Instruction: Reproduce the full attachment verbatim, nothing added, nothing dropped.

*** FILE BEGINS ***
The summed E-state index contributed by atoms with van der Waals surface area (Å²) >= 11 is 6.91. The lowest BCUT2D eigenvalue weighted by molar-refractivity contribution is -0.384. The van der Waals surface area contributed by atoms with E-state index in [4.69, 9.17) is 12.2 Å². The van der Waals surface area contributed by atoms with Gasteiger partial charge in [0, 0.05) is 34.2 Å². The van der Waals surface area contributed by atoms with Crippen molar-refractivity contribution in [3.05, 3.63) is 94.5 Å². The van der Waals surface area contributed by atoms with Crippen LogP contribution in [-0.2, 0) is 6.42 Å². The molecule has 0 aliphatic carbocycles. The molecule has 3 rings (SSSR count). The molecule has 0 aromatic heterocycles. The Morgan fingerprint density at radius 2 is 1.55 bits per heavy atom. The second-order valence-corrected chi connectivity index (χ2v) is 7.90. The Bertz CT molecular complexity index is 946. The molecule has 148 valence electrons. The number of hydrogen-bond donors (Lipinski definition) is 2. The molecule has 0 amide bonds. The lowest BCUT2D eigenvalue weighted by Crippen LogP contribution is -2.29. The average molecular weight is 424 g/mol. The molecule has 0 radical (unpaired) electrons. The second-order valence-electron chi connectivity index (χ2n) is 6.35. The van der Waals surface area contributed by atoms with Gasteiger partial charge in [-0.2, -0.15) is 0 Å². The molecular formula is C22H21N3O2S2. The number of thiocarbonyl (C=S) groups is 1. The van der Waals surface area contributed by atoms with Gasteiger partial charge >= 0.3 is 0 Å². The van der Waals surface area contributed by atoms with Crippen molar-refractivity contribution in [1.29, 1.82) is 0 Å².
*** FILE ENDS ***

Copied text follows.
The summed E-state index contributed by atoms with van der Waals surface area (Å²) >= 11 is 6.91. The lowest BCUT2D eigenvalue weighted by molar-refractivity contribution is -0.384. The van der Waals surface area contributed by atoms with E-state index in [4.69, 9.17) is 12.2 Å². The van der Waals surface area contributed by atoms with Gasteiger partial charge in [0, 0.05) is 34.2 Å². The van der Waals surface area contributed by atoms with Crippen molar-refractivity contribution in [3.05, 3.63) is 94.5 Å². The van der Waals surface area contributed by atoms with Crippen LogP contribution in [-0.2, 0) is 6.42 Å². The molecule has 0 aliphatic carbocycles. The molecule has 3 rings (SSSR count). The molecule has 0 aromatic heterocycles. The Morgan fingerprint density at radius 2 is 1.55 bits per heavy atom. The second-order valence-corrected chi connectivity index (χ2v) is 7.90. The Bertz CT molecular complexity index is 946. The molecule has 148 valence electrons. The number of hydrogen-bond donors (Lipinski definition) is 2. The molecule has 0 amide bonds. The lowest BCUT2D eigenvalue weighted by Crippen LogP contribution is -2.29. The average molecular weight is 424 g/mol. The molecule has 0 radical (unpaired) electrons. The second-order valence-electron chi connectivity index (χ2n) is 6.35. The van der Waals surface area contributed by atoms with Gasteiger partial charge in [-0.2, -0.15) is 0 Å². The molecular formula is C22H21N3O2S2. The number of thiocarbonyl (C=S) groups is 1. The van der Waals surface area contributed by atoms with Gasteiger partial charge >= 0.3 is 0 Å². The van der Waals surface area contributed by atoms with Crippen molar-refractivity contribution in [1.29, 1.82) is 0 Å².